The need for clean water will drive the water treatment and flow control markets in the next several decades, with demand for clean water-related products in these sectors reaching $338 billion by 2020, up $200 billion from 2010, according to a report by the McIlvaine Company.
According to McIlvaine, 17 percent of the world”s population presently does not have access to safe drinking water, which figures to drive demand for sand filters, belt presses and centrifuges used in water and sewage treatment, as well as cartridges used in pharmaceutical and biotechnology processing.
McIlvaine predicts the highest growth will be in cross-flow membranes, including reverse osmosis, ultrafiltration and microfiltration, as desalination efforts are employed to offset the scarcity of potable surface water.
Meanwhile, pumps, valves and instrumentation used to support water treatment applications will see increased demand as well.
As countries prosper, the demand for water figures to soar. McIlvaine points out that the prosperous United States, for example, consumes 28 times as much water per person as does Ethiopia and 2.8 times as much as China.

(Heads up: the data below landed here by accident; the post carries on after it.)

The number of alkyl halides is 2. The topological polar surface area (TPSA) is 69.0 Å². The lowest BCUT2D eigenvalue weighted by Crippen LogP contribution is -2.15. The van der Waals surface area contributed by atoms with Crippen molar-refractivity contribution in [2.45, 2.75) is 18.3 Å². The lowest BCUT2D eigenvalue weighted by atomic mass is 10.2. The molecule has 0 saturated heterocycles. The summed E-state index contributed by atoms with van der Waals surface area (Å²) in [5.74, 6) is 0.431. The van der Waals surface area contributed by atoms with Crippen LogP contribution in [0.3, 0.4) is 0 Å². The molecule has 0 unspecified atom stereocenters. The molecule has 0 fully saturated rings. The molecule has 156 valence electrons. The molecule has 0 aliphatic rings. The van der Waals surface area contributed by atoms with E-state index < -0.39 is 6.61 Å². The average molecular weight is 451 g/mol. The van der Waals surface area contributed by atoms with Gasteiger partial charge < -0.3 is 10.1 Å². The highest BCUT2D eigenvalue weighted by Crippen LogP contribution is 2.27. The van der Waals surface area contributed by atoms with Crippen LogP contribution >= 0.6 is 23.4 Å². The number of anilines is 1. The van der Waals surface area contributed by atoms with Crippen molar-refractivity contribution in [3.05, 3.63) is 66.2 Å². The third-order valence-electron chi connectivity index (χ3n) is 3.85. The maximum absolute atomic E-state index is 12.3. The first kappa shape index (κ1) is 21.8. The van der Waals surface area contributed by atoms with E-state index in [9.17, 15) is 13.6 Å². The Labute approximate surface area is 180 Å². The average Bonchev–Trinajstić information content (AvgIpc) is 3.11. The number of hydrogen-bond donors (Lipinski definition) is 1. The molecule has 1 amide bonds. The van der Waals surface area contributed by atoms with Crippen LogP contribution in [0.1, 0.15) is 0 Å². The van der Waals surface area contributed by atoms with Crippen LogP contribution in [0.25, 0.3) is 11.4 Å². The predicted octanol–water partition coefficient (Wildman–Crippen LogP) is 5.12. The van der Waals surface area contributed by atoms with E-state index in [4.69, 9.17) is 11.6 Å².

The world population is 6.8 billion. In 2025 it will be 8.1 billion. The growing population decreases the available water per capita. McIlvaine says the estimated the per capita availability of water is, by some estimates, expected to drop 40 percent in developed countries by 2025 compared to 1950. In developing but humid countries, the availability is expected to drop 80 percent. In developing but arid countries, McIlvaine says water availability will drop by more than 85 percent.
McIlvaine says the biggest drivers of demand will be the increased use of water by agriculture and industry. Agriculture is the biggest user (65 percent), while the power industry is the second biggest user. According to McIlvaine, it takes 25,000 gallons of water just to produce 1 megawatt hour of electricity. One pound of steel requires 25 gallons, while one gallon of gasoline requires 10 gallons of water.